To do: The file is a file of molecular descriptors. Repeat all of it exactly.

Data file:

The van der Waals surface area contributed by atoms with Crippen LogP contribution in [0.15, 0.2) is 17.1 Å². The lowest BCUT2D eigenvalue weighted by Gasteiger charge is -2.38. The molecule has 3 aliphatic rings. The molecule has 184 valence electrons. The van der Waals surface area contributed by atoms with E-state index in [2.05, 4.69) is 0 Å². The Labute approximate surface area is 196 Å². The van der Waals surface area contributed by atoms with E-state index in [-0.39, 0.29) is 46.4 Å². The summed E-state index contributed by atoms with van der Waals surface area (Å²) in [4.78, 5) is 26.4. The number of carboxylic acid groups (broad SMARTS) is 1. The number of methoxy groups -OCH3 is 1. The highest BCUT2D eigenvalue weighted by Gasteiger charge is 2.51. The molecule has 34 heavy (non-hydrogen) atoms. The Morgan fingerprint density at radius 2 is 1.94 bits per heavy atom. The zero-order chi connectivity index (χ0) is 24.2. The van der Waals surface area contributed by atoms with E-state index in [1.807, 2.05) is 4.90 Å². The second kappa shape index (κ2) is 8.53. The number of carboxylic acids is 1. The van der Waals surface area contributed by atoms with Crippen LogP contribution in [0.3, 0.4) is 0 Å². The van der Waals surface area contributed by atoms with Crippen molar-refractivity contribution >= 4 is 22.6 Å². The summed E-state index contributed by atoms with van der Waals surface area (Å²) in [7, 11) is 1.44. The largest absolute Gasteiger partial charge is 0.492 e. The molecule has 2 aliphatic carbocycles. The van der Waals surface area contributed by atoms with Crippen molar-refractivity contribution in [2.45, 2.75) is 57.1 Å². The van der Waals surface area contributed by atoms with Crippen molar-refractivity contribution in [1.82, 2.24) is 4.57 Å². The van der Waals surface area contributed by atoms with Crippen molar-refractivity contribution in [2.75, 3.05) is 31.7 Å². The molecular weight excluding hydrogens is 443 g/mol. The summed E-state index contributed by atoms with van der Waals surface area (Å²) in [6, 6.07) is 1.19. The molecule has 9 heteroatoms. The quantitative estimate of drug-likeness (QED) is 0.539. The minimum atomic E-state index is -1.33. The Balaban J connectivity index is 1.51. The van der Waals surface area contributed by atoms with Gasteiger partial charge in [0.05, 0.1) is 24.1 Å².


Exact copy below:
The van der Waals surface area contributed by atoms with Crippen LogP contribution in [0.15, 0.2) is 17.1 Å². The lowest BCUT2D eigenvalue weighted by Gasteiger charge is -2.38. The molecule has 3 aliphatic rings. The molecule has 184 valence electrons. The van der Waals surface area contributed by atoms with E-state index in [2.05, 4.69) is 0 Å². The Labute approximate surface area is 196 Å². The van der Waals surface area contributed by atoms with E-state index in [-0.39, 0.29) is 46.4 Å². The summed E-state index contributed by atoms with van der Waals surface area (Å²) in [4.78, 5) is 26.4. The number of carboxylic acid groups (broad SMARTS) is 1. The number of methoxy groups -OCH3 is 1. The highest BCUT2D eigenvalue weighted by Gasteiger charge is 2.51. The molecule has 34 heavy (non-hydrogen) atoms. The Morgan fingerprint density at radius 2 is 1.94 bits per heavy atom. The zero-order chi connectivity index (χ0) is 24.2. The van der Waals surface area contributed by atoms with E-state index in [1.807, 2.05) is 4.90 Å². The second kappa shape index (κ2) is 8.53. The number of carboxylic acids is 1. The van der Waals surface area contributed by atoms with Crippen LogP contribution in [0.3, 0.4) is 0 Å². The van der Waals surface area contributed by atoms with Crippen molar-refractivity contribution >= 4 is 22.6 Å². The summed E-state index contributed by atoms with van der Waals surface area (Å²) in [7, 11) is 1.44. The largest absolute Gasteiger partial charge is 0.492 e. The molecule has 2 aliphatic carbocycles. The van der Waals surface area contributed by atoms with Crippen molar-refractivity contribution in [2.45, 2.75) is 57.1 Å². The van der Waals surface area contributed by atoms with Crippen molar-refractivity contribution in [1.82, 2.24) is 4.57 Å². The van der Waals surface area contributed by atoms with Crippen molar-refractivity contribution in [2.75, 3.05) is 31.7 Å². The molecular weight excluding hydrogens is 443 g/mol. The summed E-state index contributed by atoms with van der Waals surface area (Å²) in [6, 6.07) is 1.19. The molecule has 9 heteroatoms. The quantitative estimate of drug-likeness (QED) is 0.539. The minimum atomic E-state index is -1.33. The Balaban J connectivity index is 1.51. The van der Waals surface area contributed by atoms with Gasteiger partial charge in [0.05, 0.1) is 24.1 Å².